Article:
More countries are adopting policies that coerce women into having more children, a report has found.
Around three in ten nations across the globe now have pronatalist policies that encourage citizens to have more children, according to charity Population Matters.
Researchers, who examined data from the United Nations, noted a substantial rise from the ten per cent of nations that enacted such policies in 1976.
The paper highlighted examples of pronatalism being pursued in countries such as Turkey, Russia, Hungary, Poland, Iran and China.
However, it also warned politicians in the US and Germany are beginning to champion parallel policies.
Monica Scigliano, the report’s author, said: “When people think of coercive population policy, their minds often go to examples like China and India, in which leaders wanted to limit population growth by forcing women to have fewer children.
“Now, however, with birth rates declining and in some cases emigration reversing population trends, that has changed.
“As people continue to choose smaller families, more governments across the world are resorting to coercive tactics, depriving people of their reproductive rights in order to increase their populations.”
Ms Scigliano, a policy adviser, said nationalism can spawn a “toxic brand of pronatalism” which signifies an “almost inevitable threat to sexual and reproductive health and rights”.
Researchers warned nationalist governments are infringing on women’s reproductive and sexual freedom rights – suggesting “right-wing, populist and nationalist administrations are stigmatising women who choose to have smaller families as unpatriotic”.
The proponents of pronatalist policies sometimes believe in the deeply racist and xenophobic “Great Replacement” conspiracy theory which maintains Christian and European populations and their culture will be eradicated due to immigrants from Muslim countries relocating overseas to escape human rights abuses.
The report noted Viktor Orban, Hungary’s far-right prime minister, has proposed “a comprehensive agreement with Hungarian women” to bear more children. The leader promotes debt-free education for women but only if they have at least three children.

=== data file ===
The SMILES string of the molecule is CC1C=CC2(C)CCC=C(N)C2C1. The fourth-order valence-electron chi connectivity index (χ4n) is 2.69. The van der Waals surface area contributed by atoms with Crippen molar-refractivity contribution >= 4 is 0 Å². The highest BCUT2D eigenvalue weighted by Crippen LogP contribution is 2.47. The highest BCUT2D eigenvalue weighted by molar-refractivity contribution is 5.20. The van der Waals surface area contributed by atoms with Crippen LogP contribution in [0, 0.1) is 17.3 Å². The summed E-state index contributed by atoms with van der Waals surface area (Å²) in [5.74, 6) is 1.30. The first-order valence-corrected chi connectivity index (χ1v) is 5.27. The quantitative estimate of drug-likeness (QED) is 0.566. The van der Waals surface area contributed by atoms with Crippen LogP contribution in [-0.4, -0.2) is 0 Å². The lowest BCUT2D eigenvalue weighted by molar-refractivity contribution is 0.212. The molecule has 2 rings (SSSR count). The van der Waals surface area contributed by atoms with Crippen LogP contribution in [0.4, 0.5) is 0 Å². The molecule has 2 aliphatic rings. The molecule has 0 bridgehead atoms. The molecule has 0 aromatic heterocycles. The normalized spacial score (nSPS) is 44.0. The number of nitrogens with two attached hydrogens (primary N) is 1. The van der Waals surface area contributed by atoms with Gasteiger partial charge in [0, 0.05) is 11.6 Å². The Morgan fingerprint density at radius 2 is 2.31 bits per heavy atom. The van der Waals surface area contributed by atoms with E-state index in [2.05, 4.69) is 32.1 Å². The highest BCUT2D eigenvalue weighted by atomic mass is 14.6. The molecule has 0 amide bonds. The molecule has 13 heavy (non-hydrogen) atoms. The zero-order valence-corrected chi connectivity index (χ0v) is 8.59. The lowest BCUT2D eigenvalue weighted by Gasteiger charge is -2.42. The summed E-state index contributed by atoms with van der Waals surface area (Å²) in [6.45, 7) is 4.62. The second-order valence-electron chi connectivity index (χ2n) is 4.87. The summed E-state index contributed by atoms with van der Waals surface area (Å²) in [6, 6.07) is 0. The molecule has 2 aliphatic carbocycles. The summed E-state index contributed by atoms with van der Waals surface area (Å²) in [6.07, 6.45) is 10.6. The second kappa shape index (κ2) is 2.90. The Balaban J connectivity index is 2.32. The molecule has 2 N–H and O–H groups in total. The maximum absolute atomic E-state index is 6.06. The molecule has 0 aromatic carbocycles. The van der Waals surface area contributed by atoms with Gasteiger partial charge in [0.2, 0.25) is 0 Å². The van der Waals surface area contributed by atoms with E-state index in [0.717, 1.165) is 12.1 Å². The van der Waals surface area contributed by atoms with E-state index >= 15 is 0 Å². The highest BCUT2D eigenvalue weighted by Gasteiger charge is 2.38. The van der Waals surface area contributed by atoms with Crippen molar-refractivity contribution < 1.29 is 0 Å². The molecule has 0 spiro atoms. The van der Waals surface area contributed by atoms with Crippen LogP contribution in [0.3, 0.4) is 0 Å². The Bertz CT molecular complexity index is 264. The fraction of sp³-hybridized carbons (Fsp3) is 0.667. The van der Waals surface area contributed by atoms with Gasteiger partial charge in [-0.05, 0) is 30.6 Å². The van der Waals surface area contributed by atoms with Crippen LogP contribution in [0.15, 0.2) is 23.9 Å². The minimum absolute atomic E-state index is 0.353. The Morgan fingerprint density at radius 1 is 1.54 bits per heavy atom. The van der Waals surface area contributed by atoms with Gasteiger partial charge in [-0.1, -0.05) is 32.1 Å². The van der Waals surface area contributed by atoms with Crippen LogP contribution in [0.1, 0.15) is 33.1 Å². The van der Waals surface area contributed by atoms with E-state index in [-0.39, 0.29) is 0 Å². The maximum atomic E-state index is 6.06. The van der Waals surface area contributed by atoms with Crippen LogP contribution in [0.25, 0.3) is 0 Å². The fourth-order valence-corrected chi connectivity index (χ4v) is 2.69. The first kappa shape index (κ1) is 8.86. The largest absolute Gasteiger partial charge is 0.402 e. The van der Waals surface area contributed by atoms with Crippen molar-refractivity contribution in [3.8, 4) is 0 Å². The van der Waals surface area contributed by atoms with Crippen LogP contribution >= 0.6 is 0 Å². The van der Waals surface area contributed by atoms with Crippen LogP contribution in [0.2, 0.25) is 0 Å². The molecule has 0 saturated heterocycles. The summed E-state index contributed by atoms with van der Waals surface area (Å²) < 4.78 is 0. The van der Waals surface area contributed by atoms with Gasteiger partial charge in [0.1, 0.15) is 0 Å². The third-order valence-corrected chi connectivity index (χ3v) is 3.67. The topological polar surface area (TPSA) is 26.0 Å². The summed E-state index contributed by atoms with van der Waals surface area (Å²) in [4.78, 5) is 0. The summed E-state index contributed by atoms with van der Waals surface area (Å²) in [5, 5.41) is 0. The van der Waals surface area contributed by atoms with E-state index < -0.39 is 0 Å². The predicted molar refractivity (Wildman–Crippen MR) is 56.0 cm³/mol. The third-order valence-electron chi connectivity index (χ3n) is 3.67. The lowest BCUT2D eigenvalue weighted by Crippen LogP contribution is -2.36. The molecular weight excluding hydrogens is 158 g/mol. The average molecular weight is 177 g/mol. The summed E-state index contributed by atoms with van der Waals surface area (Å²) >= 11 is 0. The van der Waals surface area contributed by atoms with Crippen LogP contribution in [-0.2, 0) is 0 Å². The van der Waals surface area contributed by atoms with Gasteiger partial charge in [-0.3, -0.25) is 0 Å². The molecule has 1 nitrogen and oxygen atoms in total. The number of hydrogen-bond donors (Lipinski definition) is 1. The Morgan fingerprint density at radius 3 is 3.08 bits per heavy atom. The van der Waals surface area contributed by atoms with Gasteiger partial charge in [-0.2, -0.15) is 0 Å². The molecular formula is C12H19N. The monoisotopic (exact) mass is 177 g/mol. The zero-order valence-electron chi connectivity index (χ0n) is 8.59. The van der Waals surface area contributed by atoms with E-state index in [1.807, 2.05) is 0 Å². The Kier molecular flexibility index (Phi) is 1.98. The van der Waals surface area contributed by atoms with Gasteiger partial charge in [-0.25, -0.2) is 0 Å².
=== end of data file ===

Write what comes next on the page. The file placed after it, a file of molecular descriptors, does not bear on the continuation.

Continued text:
He has also pledged that women who give birth to four or more children need not ever pay income tax again.
“We want Hungarian children. Migration for us is surrender,” Mr Orban has previously said.
Researchers also drew attention to pronatalist policies in Poland where a near-total abortion ban was enacted last October – further tightening the nation’s already highly restrictive abortion laws and triggering the largest protests in the country since the collapse of communism.
Under the new laws, it is now illegal to have an abortion in cases where there are foetal defects. Before that, although terminating a pregnancy has long been illegal in Poland, foetal abnormalities were one of the exceptions where an abortion was permitted, along with cases of rape, incest, or where the mother’s life is at risk.
Before the stringent new abortion rules were rolled out, some 98 per cent of the tiny number of legal abortions which occurred in the predominantly Catholic nation were cases of foetal defects.
Campaigners have blamed the new for the recent death of a 30-year-old pregnant woman, named only as Izabela, who died after she was blocked from having an emergency operation as doctors said they had to wait until they could stop hearing her baby’s heartbeat.
Antonina Lewandowska, an abortion rights campaigner who is one of the report’s authors, said anti-abortion campaigners in Poland forced doctors into “such a state of fear” that they preferred to let Izabela “go into septic shock” than provide her with an abortion earlier on and therefore “save her life”.
She said: “They are terrified of prosecution and stigma, as the pro-natalist anti-choice movements would probably eat them alive. On the other hand, there is a group of medical professionals that are rather comfortable with the current situation.
“As it lets them argue that medical negligence happens due to that ‘freezing effect’ of an abhorrent law rather than their own incompetence, mistake or deliberate choice to not provide their patients with necessary medical care – an abortion – due to their personal beliefs.
“In both cases, it is clear – aggressive, fundamentalist pronatalism paved the way for violating human rights in Poland.”
The report is titled Welcome to Gilead, a reference to The Handmaid’s Tale – a 1985 dystopian novel by Margaret Atwood, which is set in a fervently patriarchal, totalitarian state where women are forced to bear children for a governing class of men.
Robin Maynard, director of Population Matters, said: “Coercive pronatalism is not simply a manifestation of patriarchy or misogyny but can be a product of political and economic forces entirely indifferent to women, for whom they exist simply as productive or non-productive wombs.
“These regimes are instrumentalising women’s bodies to serve nationalistic, economic and patriarchal interests. Violating sexual and reproductive health and rights is never justified. It is imperative we all defend them, wherever they are threatened, and for whatever reason.”
The report warned world leaders are anxious women deciding to have fewer children will impede their “economic and political goals”.
“Pronatalism is often linked to a restrictive, patriarchal ‘pro-family’ agenda and the promotion of ethnic nationalism, based frequently on religious orthodoxy and hostility to multiculturalism and immigration,” researchers added.